The Good: Sense of flow, Direction, Moments of character
The Bad: Plot-heavy, Predictable, No stellar performances
The Basics: Loose ends dominate much of “Fire In The Hole,” which has danger and menace but surprisingly small stakes.
I have found that one of the easy litmus tests for how much I love a television show is when I miss and episode and actually feel like I have missed something. In the case of True Blood, the argument might well be that the thrill is gone in that it has taken me almost three days since “Fire In The Hole” aired to get around to viewing and reviewing it. True Blood had a strong start and when it became a phenomenon, it branched out in such a way that it did not take long for the series to lose its charm and spread itself too thin on the elements that once made it great. Truly, by its seventh season, True Blood has become an expensive, high-class, supernatural soap opera . . . where the soap operatic elements bleed through much more than the classy aspects.
With “Fire In The Hole,” True Blood illustrates one of logical techniques to ending a show that has grown too big for itself; it begins to cull. “Fire In The Hole,” despite introducing some new, thoroughly expendable characters, largely serves the purpose of continuing the True Blood narrative by trimming some of the branches which will not bear fruit before the series ends in seven episodes. The result is that “Fire In The Hole” feels somewhat like a transition episode where it reverses its expanding focus and begins to zero back in on Sookie Stackhouse and other key characters from True Blood. Picking up after “I Found You” (reviewed here!), it is impossible not to discuss some aspects of the highly serialized True Blood episode without revealing a few (albeit minor) spoilers from the prior two episodes. Given how Alexander Skarsgard’s name appeared in the credits for the first episode, the final reveal of his character Eric Northman in the final moment of “I Found You” was somewhat anticlimactic. However, “Fire In The Hole” forces viewers to accept the somewhat disappointing premise that the usually smart and efficient Eric Northman was ridiculously sloppy, as the character has become infected with Hep-V.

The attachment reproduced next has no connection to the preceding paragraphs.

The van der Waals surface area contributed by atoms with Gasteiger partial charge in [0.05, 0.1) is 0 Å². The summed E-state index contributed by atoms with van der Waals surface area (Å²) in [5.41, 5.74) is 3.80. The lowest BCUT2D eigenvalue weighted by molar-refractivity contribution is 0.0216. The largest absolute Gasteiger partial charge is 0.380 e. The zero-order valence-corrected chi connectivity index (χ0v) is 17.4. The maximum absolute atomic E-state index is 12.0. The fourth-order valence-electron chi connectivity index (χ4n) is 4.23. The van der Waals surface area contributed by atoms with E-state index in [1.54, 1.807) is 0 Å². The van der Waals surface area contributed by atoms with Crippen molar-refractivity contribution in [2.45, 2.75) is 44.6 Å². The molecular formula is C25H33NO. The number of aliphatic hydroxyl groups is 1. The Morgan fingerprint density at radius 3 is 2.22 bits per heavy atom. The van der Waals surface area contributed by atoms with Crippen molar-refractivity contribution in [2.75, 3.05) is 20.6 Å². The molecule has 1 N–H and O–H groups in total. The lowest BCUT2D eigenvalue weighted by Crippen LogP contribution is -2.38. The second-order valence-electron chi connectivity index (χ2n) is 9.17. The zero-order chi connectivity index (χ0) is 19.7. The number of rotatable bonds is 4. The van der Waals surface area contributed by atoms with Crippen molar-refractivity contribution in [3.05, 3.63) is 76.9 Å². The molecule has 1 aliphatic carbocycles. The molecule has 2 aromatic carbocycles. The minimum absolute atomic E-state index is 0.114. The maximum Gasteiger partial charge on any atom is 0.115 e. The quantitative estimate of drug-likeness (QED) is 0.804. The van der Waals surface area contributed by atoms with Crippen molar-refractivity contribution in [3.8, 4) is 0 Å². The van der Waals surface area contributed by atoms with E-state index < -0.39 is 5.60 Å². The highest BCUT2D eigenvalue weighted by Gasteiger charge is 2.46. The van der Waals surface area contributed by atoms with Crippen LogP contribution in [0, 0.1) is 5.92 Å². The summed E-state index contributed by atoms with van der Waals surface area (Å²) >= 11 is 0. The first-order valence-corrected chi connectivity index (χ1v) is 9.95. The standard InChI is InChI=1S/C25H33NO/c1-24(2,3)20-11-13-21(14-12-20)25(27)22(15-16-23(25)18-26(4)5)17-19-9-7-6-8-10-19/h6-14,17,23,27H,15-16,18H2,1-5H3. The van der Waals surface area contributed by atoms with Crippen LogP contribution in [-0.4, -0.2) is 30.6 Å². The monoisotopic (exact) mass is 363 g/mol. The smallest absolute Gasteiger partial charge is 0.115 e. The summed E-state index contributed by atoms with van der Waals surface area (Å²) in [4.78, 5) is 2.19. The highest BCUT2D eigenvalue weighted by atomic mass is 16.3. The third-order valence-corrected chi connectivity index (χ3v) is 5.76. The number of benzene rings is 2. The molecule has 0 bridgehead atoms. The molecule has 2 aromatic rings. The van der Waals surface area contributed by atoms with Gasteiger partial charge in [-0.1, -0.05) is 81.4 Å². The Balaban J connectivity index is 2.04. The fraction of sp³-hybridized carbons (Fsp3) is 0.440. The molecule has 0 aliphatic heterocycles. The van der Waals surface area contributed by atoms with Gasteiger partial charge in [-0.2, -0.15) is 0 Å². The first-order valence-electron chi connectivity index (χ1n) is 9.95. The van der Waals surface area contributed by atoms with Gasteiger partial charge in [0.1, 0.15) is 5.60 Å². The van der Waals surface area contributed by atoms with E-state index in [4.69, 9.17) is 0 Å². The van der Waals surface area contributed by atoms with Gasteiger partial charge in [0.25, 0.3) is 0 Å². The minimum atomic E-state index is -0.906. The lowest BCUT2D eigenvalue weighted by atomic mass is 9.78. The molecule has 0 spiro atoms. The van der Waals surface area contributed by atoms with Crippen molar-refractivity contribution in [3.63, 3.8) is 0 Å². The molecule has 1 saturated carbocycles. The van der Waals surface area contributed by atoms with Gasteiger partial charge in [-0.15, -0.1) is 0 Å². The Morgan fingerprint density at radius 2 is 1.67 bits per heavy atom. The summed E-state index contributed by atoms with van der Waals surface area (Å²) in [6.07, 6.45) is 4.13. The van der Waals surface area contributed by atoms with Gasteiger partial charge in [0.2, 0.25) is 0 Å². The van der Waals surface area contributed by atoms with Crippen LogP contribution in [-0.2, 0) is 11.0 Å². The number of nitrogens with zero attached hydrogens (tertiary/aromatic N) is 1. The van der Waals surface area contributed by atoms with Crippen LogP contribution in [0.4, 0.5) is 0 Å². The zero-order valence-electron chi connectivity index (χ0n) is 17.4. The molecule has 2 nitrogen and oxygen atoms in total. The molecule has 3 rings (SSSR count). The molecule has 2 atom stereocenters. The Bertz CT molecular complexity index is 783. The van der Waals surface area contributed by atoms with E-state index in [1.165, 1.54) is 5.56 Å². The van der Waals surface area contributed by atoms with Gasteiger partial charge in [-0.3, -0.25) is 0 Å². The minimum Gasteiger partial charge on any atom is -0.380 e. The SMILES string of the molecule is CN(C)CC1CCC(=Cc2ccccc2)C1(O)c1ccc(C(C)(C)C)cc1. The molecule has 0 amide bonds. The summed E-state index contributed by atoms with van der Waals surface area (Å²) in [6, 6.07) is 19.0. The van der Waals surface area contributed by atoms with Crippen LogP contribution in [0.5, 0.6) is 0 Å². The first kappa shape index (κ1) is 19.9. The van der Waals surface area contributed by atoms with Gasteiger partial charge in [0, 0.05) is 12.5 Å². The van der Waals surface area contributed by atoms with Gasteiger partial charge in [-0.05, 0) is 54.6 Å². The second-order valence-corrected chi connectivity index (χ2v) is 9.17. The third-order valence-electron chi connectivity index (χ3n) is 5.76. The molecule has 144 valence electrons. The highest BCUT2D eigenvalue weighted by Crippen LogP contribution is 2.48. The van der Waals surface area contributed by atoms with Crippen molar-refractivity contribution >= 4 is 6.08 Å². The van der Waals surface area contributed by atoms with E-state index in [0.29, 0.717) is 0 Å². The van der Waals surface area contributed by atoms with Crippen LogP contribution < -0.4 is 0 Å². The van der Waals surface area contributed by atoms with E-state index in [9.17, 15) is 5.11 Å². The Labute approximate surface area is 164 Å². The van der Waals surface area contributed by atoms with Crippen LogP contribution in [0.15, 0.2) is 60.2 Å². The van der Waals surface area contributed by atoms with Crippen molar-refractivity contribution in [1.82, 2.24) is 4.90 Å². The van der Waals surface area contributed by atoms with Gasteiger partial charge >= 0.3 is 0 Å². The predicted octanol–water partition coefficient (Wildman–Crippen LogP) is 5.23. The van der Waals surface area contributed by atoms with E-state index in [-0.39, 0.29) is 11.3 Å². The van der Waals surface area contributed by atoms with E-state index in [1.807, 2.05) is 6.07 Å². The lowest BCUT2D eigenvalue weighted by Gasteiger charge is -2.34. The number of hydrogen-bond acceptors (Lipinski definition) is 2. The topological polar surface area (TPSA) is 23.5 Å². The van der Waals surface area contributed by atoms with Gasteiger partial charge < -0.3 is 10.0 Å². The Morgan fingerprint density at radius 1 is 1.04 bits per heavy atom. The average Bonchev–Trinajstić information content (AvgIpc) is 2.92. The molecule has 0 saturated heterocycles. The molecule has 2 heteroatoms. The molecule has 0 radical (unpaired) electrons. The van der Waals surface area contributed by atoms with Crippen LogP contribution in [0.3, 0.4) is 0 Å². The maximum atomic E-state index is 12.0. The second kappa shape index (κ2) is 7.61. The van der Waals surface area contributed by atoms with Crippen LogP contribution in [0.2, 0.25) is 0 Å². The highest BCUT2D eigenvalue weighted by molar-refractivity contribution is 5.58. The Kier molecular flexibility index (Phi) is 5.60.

Opening at a yoga studio in Los Angeles, California, Sarah Newlin returns to the narrative, apparently with a new sense of inner peace. In Europe, Pam confronts Eric and informs him of Tara’s death. Her attempting to motivate the depressed, Hep-V infected vampire starts a series of flashbacks that reveals more of Eric’s backstory. . . and the story of Eric and Sylvie. In France in 1986, Eric and Sylvie carry on when they are interrupted by Pam, Nan Flanagan and The Authority. Flanagan tells Eric about how the world is set to change with the Japanese developing TruBlood, but Eric is disinterested. Back in modern Bon Temps, Alcide tries to find Sookie, who has returned to Bill. Together, while hiding from Alcide, Sookie and Bill hatch a plan to take down the local Hep-V infected vampires.
Sam finds himself on the run as Vince takes the posse from the jail to the streets of Bon Temps. When Adilyn is rescued by Andy and Jessica, she suggests that the mob might be after Sookie and that brings Jason back to the hunt for his sister. After the incident that illustrates how Eric came to work for the Authority initially is revealed, Pam gets Eric in motion by telling him that Sarah Newlin is still alive. After Sarah survives an attack from the Authority, the situation in Bon Temps reaches a peak when Sookie uses herself as bait, drawing out both the Hep-V infected vampires and the angry townspeople. . . with predictably disastrous results.